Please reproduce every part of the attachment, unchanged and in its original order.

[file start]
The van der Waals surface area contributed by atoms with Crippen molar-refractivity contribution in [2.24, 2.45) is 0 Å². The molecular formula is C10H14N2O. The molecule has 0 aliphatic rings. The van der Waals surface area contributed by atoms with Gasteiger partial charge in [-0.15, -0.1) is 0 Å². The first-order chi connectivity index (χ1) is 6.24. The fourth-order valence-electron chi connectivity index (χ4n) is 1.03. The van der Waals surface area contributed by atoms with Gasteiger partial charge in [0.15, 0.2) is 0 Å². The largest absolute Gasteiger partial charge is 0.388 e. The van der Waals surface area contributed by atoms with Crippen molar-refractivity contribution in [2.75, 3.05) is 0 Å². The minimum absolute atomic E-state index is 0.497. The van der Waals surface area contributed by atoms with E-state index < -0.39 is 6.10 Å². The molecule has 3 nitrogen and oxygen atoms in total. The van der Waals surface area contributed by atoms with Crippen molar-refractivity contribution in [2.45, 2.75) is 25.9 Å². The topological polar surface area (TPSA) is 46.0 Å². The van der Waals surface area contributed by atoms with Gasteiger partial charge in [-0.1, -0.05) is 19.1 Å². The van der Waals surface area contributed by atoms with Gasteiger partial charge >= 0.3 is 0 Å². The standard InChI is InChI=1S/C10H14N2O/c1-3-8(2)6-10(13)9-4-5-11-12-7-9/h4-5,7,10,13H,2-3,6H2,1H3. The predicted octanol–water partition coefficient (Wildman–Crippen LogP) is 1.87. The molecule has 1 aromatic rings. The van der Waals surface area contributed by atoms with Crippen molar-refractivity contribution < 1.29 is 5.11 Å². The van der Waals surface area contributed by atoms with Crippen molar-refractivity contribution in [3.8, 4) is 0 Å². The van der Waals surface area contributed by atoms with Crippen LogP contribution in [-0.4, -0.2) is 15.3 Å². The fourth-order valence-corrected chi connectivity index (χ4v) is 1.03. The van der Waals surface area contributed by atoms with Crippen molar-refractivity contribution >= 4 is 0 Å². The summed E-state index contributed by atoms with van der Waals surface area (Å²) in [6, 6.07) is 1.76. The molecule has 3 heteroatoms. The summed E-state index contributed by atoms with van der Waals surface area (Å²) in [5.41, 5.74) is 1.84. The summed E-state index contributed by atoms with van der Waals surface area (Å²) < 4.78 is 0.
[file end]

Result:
The van der Waals surface area contributed by atoms with Crippen molar-refractivity contribution in [2.24, 2.45) is 0 Å². The molecular formula is C10H14N2O. The molecule has 0 aliphatic rings. The van der Waals surface area contributed by atoms with Gasteiger partial charge in [-0.15, -0.1) is 0 Å². The first-order chi connectivity index (χ1) is 6.24. The fourth-order valence-electron chi connectivity index (χ4n) is 1.03. The van der Waals surface area contributed by atoms with Gasteiger partial charge in [0.15, 0.2) is 0 Å². The largest absolute Gasteiger partial charge is 0.388 e. The van der Waals surface area contributed by atoms with Crippen molar-refractivity contribution in [2.75, 3.05) is 0 Å². The minimum absolute atomic E-state index is 0.497. The van der Waals surface area contributed by atoms with E-state index < -0.39 is 6.10 Å². The molecule has 3 nitrogen and oxygen atoms in total. The van der Waals surface area contributed by atoms with Crippen molar-refractivity contribution in [2.45, 2.75) is 25.9 Å². The topological polar surface area (TPSA) is 46.0 Å². The van der Waals surface area contributed by atoms with Gasteiger partial charge in [-0.1, -0.05) is 19.1 Å². The van der Waals surface area contributed by atoms with Gasteiger partial charge >= 0.3 is 0 Å². The standard InChI is InChI=1S/C10H14N2O/c1-3-8(2)6-10(13)9-4-5-11-12-7-9/h4-5,7,10,13H,2-3,6H2,1H3. The predicted octanol–water partition coefficient (Wildman–Crippen LogP) is 1.87. The molecule has 1 aromatic rings. The van der Waals surface area contributed by atoms with Crippen molar-refractivity contribution < 1.29 is 5.11 Å². The van der Waals surface area contributed by atoms with Crippen molar-refractivity contribution in [3.8, 4) is 0 Å². The van der Waals surface area contributed by atoms with Crippen LogP contribution in [-0.4, -0.2) is 15.3 Å². The fourth-order valence-corrected chi connectivity index (χ4v) is 1.03. The van der Waals surface area contributed by atoms with Crippen molar-refractivity contribution >= 4 is 0 Å². The summed E-state index contributed by atoms with van der Waals surface area (Å²) in [6, 6.07) is 1.76. The molecule has 3 heteroatoms. The summed E-state index contributed by atoms with van der Waals surface area (Å²) in [5.41, 5.74) is 1.84. The summed E-state index contributed by atoms with van der Waals surface area (Å²) < 4.78 is 0.